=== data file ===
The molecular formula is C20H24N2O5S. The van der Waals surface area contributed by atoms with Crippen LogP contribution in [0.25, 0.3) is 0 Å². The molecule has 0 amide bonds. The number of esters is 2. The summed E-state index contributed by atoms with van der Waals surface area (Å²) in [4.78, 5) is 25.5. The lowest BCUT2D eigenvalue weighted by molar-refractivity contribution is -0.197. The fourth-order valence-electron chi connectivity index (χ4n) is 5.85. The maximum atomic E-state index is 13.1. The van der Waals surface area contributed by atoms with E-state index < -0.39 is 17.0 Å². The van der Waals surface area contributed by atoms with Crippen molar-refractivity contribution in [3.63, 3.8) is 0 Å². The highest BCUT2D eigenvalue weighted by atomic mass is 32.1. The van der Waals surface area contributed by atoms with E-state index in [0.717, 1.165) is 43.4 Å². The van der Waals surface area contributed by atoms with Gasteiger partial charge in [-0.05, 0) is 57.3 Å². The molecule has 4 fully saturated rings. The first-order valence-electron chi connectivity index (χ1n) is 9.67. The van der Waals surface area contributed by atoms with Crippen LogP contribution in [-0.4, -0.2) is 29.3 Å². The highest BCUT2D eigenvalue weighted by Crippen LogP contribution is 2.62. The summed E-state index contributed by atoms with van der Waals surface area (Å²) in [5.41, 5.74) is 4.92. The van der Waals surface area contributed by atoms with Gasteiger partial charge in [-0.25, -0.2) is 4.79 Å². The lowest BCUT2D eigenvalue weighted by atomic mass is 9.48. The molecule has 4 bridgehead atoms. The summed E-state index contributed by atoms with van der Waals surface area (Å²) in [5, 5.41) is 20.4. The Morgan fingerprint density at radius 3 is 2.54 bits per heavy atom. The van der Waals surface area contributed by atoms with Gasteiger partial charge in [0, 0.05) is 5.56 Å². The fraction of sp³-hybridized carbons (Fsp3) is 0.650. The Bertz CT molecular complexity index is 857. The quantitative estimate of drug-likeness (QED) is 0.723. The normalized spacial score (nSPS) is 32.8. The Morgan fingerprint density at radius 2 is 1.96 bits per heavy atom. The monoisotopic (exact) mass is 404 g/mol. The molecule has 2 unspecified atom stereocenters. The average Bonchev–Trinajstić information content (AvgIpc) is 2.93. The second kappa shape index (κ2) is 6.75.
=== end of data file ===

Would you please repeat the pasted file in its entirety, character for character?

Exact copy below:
The molecular formula is C20H24N2O5S. The van der Waals surface area contributed by atoms with Crippen LogP contribution in [0.25, 0.3) is 0 Å². The molecule has 0 amide bonds. The number of esters is 2. The summed E-state index contributed by atoms with van der Waals surface area (Å²) in [4.78, 5) is 25.5. The lowest BCUT2D eigenvalue weighted by molar-refractivity contribution is -0.197. The fourth-order valence-electron chi connectivity index (χ4n) is 5.85. The maximum atomic E-state index is 13.1. The van der Waals surface area contributed by atoms with E-state index < -0.39 is 17.0 Å². The van der Waals surface area contributed by atoms with Crippen molar-refractivity contribution in [3.63, 3.8) is 0 Å². The highest BCUT2D eigenvalue weighted by atomic mass is 32.1. The van der Waals surface area contributed by atoms with E-state index in [0.717, 1.165) is 43.4 Å². The van der Waals surface area contributed by atoms with Gasteiger partial charge in [-0.05, 0) is 57.3 Å². The molecule has 4 fully saturated rings. The first-order valence-electron chi connectivity index (χ1n) is 9.67. The van der Waals surface area contributed by atoms with Crippen LogP contribution in [-0.4, -0.2) is 29.3 Å². The highest BCUT2D eigenvalue weighted by Crippen LogP contribution is 2.62. The summed E-state index contributed by atoms with van der Waals surface area (Å²) in [5.41, 5.74) is 4.92. The van der Waals surface area contributed by atoms with Gasteiger partial charge in [-0.25, -0.2) is 4.79 Å². The lowest BCUT2D eigenvalue weighted by atomic mass is 9.48. The molecule has 4 bridgehead atoms. The summed E-state index contributed by atoms with van der Waals surface area (Å²) in [5, 5.41) is 20.4. The Morgan fingerprint density at radius 3 is 2.54 bits per heavy atom. The van der Waals surface area contributed by atoms with Gasteiger partial charge in [0, 0.05) is 5.56 Å². The fraction of sp³-hybridized carbons (Fsp3) is 0.650. The Bertz CT molecular complexity index is 857. The quantitative estimate of drug-likeness (QED) is 0.723. The normalized spacial score (nSPS) is 32.8. The Morgan fingerprint density at radius 2 is 1.96 bits per heavy atom. The monoisotopic (exact) mass is 404 g/mol. The molecule has 2 unspecified atom stereocenters. The average Bonchev–Trinajstić information content (AvgIpc) is 2.93. The second kappa shape index (κ2) is 6.75.